President Obama has returned from yet another vacation determined to convince people that, despite all indications to the contrary, he really is pro-business, pro-middle class and pro-jobs.
You'll recall that last January brought us a missive from his desk vowing to slash unnecessary regulations. He also hired a new, business friendly chief of staff to replace political animal Rahm Emmanuel who moved on to rule Chicago rather than Congress.
Daly resigned abruptly this month, ostensibly to spend more time with his family. Uh-huh.
Now, in an election year conversion typical of his Party, the President appears to have turned 180 degrees in order to embrace the natural gas industry, which his Administration had spurned in favor of renewable energy boondoggles.
A re-election campaign is a terrible thing to waste, and this year's race is already producing miraculous changes at the Obama White House: The latest example of a bear walking on its hind legs is the President's new embrace of . . . natural gas from shale.
Last week the White House issued its latest report on jobs and it includes a section on "America's Natural Resource Boom." The report avers that a few years ago there were widespread "fears of a looming natural gas shortage," but that "the discovery of new natural gas reserves, such as the Marcellus Shale, and the development of hydraulic fracturing techniques to extract natural gas from these reserves has led to rapidly growing domestic production and relatively low domestic prices for households and downstream industrial users."
Please pass the smelling salts to Interior Secretary Ken Salazar and Lisa Jackson at the Environmental Protection Agency.Ms. Jackson was in the news last November for revealing the Obama Administration's actual regulatory approach to energy, in that case, coal.
Psychoanalysis is usually the wrong way to understand politics, but the Obama Administration may be reviving the field with its Freudian slips. The latest to land on the couch is Environmental Protection Agency chief Lisa Jackson, who gave an unintentionally candid interview this weekend with Thalia Assuras of Energy Now News.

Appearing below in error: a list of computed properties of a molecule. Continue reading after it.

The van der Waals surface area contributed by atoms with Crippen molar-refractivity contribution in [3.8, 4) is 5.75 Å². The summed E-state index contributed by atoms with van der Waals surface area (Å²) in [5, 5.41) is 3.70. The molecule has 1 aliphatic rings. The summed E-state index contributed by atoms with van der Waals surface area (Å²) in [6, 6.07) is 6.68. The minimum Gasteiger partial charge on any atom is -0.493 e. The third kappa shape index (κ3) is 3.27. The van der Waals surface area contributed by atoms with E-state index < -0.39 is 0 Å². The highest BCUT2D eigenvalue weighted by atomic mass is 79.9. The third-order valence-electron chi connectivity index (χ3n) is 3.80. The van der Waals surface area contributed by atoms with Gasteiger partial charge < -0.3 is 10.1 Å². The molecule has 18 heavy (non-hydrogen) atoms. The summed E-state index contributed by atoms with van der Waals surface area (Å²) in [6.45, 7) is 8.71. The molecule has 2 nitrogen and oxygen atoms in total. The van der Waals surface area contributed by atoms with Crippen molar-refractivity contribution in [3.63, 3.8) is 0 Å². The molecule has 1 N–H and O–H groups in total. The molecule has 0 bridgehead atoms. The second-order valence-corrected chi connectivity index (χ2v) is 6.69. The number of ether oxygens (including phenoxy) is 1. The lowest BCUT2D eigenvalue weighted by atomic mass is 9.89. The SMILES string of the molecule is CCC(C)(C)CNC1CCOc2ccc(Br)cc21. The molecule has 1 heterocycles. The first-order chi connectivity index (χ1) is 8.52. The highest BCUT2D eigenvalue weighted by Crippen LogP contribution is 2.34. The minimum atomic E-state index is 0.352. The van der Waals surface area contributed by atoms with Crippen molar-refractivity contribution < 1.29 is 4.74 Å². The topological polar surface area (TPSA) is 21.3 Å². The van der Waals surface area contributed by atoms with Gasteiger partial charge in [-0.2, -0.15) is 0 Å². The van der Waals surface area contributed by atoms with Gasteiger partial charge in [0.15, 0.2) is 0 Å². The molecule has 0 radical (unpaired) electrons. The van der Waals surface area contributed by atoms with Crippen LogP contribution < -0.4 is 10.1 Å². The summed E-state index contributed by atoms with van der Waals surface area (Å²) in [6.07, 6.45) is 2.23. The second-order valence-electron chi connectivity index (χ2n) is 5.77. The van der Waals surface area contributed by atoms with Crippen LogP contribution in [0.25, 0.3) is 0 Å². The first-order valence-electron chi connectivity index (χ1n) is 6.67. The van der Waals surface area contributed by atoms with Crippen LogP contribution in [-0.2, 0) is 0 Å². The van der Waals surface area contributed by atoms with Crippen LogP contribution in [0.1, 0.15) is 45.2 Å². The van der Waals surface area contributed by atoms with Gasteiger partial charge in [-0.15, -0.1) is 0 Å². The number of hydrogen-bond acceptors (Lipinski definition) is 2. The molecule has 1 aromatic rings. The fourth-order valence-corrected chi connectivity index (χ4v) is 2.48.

Ms. Jackson was asked about the EPA's regulatory boom and the resulting mass retirements of coal-fired power plants.
When pressed, Ms. Jackson went on to say that "What EPA's role is to do is to level the playing field so that pollution costs are not exported to the population but rather companies have to look at the pollution potential of any fuel or any process or any plant or any utility when they're making their investment decisions."
In fact, when Congress passed the Clean Air Act in 1970, its goal was clean air, not the industrial planning that Ms. Jackson's comments about "levelling the playing field" reveal... It certainly doesn't contain a roving mandate for Ms. Jackson to guide investment decisions (emphasis added).
What Ms. Jackson really means is that she is trying to make coal—the workhorse of U.S. electric power—artificially more expensive. This is to serve her anticarbon goals, if not the consumers who will bear the costs and may suffer if the U.S. electric grid is compromised.
Back to natural gas, we can apparently ignore all the fang and claw that the Administration has flashed to gore industry with generally, and the traditional energy industry with specifically. At least through the election, environmentalist ideology will have to yield to the nation's well being.
Maybe Democracy isn't such a bad system after all.
With respect to natural gas:
To the best of our knowledge, this is the first time the White House has favorably mentioned the Marcellus Shale, the natural gas reservoir below Pennsylvania, West Virginia and other Northeastern states. And now he's taking credit for this soaring production.
We checked to see if someone slipped a press release from the Natural Gas Council into the White House report by mistake, but apparently not.
The catch is that this endorsement runs against every energy policy pursued by the Obama Administration for three years. The Institute for Energy Research reports that royalties from oil and gas drilling have fallen more than 90% since 2008 because of Interior Department permitting delays and rejections.Naturally, the reader is free to trust the President's sincerity if he wishes to. If you do, Noman is selling a bridge that he'd like to discuss with you.
The EPA recently issued a flawed report on groundwater contamination that could shut down the fracking process the President is now touting as a jobs producer. EPA's political goal is to grab power to supercede state drilling regulation. The industry regards new EPA authority as a real threat to its future.